As I type, I'm making another batch of slow cooker caramelized onions. I figure most will go into the foods onions usually go into: soups, rice dishes, potato casseroles, and so forth.
The best use of caramelized onions as far as I'm concerned is in MEGADARRA, a lentil/rice/onion dish ubiquitous in middle eastern home cooking. I wrote about this dish, and bean cuisine in general, in December 2008, when I was a beginner blogger, with just a handful of readers. So, in addition to saying "Forgive the food of the poor," I will ask you to forgive the re-posting of this piece.
At some point nearly every blog on frugality has a post on beans. Usually bean cooking is presented as one of the miserable things you have to do as the cost of being frugal. Often one sees comments like “I’d eat beans before I’d give up … whatever. “ And doesn’t the famous Dave Ramsay, who tells you to attack your debt with “gazelle-like intensity,” advocate beans and rice…not because you want to, but because you have to, as penance for whatever debt you racked up.
Myself, I love beans. I did not eat them (with the exception of the occasional canned beans with hotdog dinner) till, besotted with Mr. Dr. Frugal Scholar, I set out to learn to make the bean burritos he ate at Mijares, the Mexican restaurant of his California boyhood. This was in the mid-70s, before salsa was in every grocery. Yumyum: they were good! And, as an added bonus, they were unbelievably cheap (beans were about 50 cents a pound); we were poor graduate students at the time, living on a $3,000/year stipend (for teaching!), half of which went to rent.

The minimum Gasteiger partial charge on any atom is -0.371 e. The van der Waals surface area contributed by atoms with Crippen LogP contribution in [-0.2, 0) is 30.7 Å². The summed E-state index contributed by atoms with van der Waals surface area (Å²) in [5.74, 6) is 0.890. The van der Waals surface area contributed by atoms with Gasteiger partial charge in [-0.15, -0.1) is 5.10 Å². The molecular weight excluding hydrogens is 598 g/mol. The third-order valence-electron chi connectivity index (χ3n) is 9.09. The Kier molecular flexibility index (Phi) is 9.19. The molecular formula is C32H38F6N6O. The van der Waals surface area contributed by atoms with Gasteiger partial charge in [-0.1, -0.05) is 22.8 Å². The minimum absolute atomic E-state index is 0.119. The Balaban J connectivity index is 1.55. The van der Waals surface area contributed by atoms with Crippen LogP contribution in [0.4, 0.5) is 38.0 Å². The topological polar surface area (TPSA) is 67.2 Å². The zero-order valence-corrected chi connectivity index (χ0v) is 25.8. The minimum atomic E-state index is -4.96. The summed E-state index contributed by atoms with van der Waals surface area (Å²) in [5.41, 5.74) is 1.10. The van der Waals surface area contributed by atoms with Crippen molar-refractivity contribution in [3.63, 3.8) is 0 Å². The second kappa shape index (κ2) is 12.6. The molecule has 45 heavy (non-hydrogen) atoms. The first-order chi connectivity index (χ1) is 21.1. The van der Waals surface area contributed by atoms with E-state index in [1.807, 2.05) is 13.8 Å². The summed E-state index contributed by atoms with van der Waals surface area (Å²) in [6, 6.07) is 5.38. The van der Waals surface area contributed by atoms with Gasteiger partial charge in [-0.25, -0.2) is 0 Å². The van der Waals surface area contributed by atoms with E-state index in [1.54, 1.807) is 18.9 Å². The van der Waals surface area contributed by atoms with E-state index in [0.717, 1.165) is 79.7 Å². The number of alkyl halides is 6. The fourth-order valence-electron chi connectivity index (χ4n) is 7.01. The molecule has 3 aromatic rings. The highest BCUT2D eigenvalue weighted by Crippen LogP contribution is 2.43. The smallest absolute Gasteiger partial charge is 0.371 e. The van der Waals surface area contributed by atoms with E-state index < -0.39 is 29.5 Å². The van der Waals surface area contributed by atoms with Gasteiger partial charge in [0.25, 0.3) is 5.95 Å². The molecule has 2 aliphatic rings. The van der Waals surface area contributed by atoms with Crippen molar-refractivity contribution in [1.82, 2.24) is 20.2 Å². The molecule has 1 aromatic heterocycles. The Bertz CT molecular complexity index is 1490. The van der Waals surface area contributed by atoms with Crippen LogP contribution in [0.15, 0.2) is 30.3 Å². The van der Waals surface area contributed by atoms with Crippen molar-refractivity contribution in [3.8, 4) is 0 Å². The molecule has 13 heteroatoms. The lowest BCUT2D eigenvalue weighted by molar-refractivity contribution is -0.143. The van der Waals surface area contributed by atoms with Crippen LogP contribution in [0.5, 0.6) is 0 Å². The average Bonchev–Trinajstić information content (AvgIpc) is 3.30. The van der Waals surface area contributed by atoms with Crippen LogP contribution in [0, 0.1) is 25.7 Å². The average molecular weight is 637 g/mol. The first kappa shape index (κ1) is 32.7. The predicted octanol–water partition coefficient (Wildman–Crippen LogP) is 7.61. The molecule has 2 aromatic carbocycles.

I now think of beans with an aesthetic reverence (is there such a thing?). Almost all the cuisines of poor countries focus on wresting flavor out of the plainest and cheapest ingredients: think of Mexican, Indian, and African cooking.
One of my favorite bean recipes is MEGADARRA, which I first encountered in Claudia Roden’s masterpiece “A Book of Middle Eastern Food.”
Here is what she says:
“Here is a modern version of a medieval dish called mujadarra, described by al-Baghadi as a dish of the poor, and still known today as Esau’s favorite. In fact, it is such a great favorite that although said to be for misers, it is a compliment to serve it.”
“An aunt of mine used to present it regularly to guests with the comment: “Excuse the food of the poor!”—to which the unanimous reply always was: “Keep your food of kings and give us megadarra every day!”
The dish consists of lentils cooked with rice topped with caramelized onions. Serve with yogurt.
I had the book for years before I made this. It sounded so plain. Then I tried it: WOW!
This is the recipe as adapted from Deborah Madison’s “Vegetarian Cooking for Everyone.” Her version is easier (if that’s possible) than Roden’s. Madison calls this “one of best dishes there is.”
Slowly cook 1 large sliced onion in lots of (6 TBS) olive oil till golden. (Tip: mix olive oil with regular vegetable oil for frugality and to increase the burning point).
Meanwhile, cook 1 ¼ cups lentils in quart of water for about 15 minutes. Add ¾ cup rice. Cover and cook another 15 minutes or so. Add salt. Check the water and add some if necessary. Make sure you stir that onion.
Stir onion into lentil/rice mix when done.
Top with yogurt.
As you serve to your family, proclaim “Excuse the food of the poor.”
P.S. If you are out of yogurt, it's still good. It's the onion that makes the dish.